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Impact of valvular resistance on aortic regurgitation after transcatheter aortic valve replacement according to the type of prosthesis

  • Masahiko Asami
  • Thomas Pilgrim
  • Stefan Stortecky
  • Dik Heg
  • Eva Roost
  • Stephan Windecker
  • Lukas HunzikerEmail author
Original Paper
  • 83 Downloads

Abstract

Background

The impact of aortic valvular resistance (VR) on the degree of post-transcatheter aortic valve replacement (TAVR) aortic regurgitation (AR) remains unclear. The objective of the study was to investigate the relationship between VR and paravalvular AR after TAVR.

Methods

Between August 2007 and December 2015, 708 TAVR patients had sufficient data to calculate VR before the intervention and were eligible for the present analysis. The patient population was dichotomized according to VR. The association between VR and post-TAVR AR was separately assessed by prosthesis type.

Results

Among patients with low VR (LVR; < 238 dynes/cm5), 176 (49.7%) patients were treated with balloon-expandable (BE) valves and 178 (51.3%) patients with self-expandable (SE) transcatheter valves. Among patients with high VR (HVR ≥ 238), 147 (41.5%) and 207 (68.5%) patients received BE and SE, respectively. Baseline characteristics were similar in both groups irrespective of the type of valve. Patients with HVR had a 2.5-fold risk of ≥ moderate post-TAVR AR compared to patients with LVR. Both, HVR (HRadj 2.45, 95% CI 1.33–4.51) and the use of SE (HRadj 3.11, 95% CI 1.66–5.82), emerged as independent predictors of ≥ moderate post-TAVR AR. Moderate or greater post-AR was consistently predicted in patients treated with SE (HRadj 2.42, 95% CI 1.22–4.80) irrespective of the level of VR.

Conclusions

HVR is associated with a nearly 2.5-fold increased risk of moderate or greater post-TAVR AR and is an independent predictor of post-TAVR AR.

Keywords

Aortic stenosis Post-procedural aortic regurgitation Transcatheter aortic valve replacement Right heart catheterization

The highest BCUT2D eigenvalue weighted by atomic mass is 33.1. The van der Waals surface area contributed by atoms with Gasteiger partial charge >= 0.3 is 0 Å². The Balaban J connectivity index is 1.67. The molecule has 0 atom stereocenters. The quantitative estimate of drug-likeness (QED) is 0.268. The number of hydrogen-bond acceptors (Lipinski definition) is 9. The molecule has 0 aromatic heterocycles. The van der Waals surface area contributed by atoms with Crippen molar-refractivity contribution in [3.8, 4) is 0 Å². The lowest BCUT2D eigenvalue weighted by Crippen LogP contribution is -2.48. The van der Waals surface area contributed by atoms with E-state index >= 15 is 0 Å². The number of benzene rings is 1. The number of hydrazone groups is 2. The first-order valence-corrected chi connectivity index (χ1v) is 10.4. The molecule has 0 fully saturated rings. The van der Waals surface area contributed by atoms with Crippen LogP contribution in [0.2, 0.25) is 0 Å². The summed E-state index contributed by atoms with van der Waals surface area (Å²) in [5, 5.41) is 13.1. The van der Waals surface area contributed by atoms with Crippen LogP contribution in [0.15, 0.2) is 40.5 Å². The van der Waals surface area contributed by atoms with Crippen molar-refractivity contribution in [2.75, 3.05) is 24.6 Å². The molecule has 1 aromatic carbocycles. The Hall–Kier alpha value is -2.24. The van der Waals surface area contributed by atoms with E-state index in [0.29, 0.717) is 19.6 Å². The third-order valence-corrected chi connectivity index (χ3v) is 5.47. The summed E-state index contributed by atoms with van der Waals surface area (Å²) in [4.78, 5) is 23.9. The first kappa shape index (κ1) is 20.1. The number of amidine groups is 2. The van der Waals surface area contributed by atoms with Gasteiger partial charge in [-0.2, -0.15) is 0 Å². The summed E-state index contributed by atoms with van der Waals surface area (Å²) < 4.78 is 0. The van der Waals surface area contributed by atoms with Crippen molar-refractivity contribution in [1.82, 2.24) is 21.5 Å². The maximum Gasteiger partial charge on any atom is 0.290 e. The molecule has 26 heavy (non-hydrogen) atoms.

Abbreviations

AR

Aortic regurgitation

AS

Aortic stenosis

AVA

Aortic valve area

BE

Balloon-expandable valve

BMI

Body mass index

MACCE

Major adverse cardiac and cerebrovascular events

RHC

Right heart catheterization

SE

Self-expandable valve

TAVR

Transcatheter aortic valve replacement

VARC

The valve academic research consortium

VR

Valvular resistance

Notes

Acknowledgements

None.

Funding

None.

Compliance with ethical standards

Conflict of interest

Prof. Pilgrim has received research grants to his institution from Edwards Lifesciences, Symetis, and Biotronik; has received speaker fees from Boston Scientific; and has received reimbursement for travel expenses from St. Jude Medical. Prof. Windecker has received research grants to his institution from Abbott, Amgen, Boston, Biotronik, and St. Jude Medical. All other authors have reported that they have no relationships relevant to the contents of this paper to disclose.

Supplementary material

392_2019_1469_MOESM1_ESM.docx (35 kb)
Supplementary material 1 (DOCX 35 kb)

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Copyright information

© Springer-Verlag GmbH Germany, part of Springer Nature 2019

Authors and Affiliations

  • Masahiko Asami
    • 1
  • Thomas Pilgrim
    • 1
  • Stefan Stortecky
    • 1
  • Dik Heg
    • 2
  • Eva Roost
    • 3
  • Stephan Windecker
    • 1
  • Lukas Hunziker
    • 1
    Email author
  1. 1.Department of Cardiology, Swiss Cardiovascular CenterBern University HospitalBernSwitzerland
  2. 2.Institute of Social and Preventive Medicine and Clinical Trials UnitUniversity of BernBernSwitzerland
  3. 3.Department of Cardiac Surgery, Swiss Cardiovascular CenterBern University HospitalBernSwitzerland

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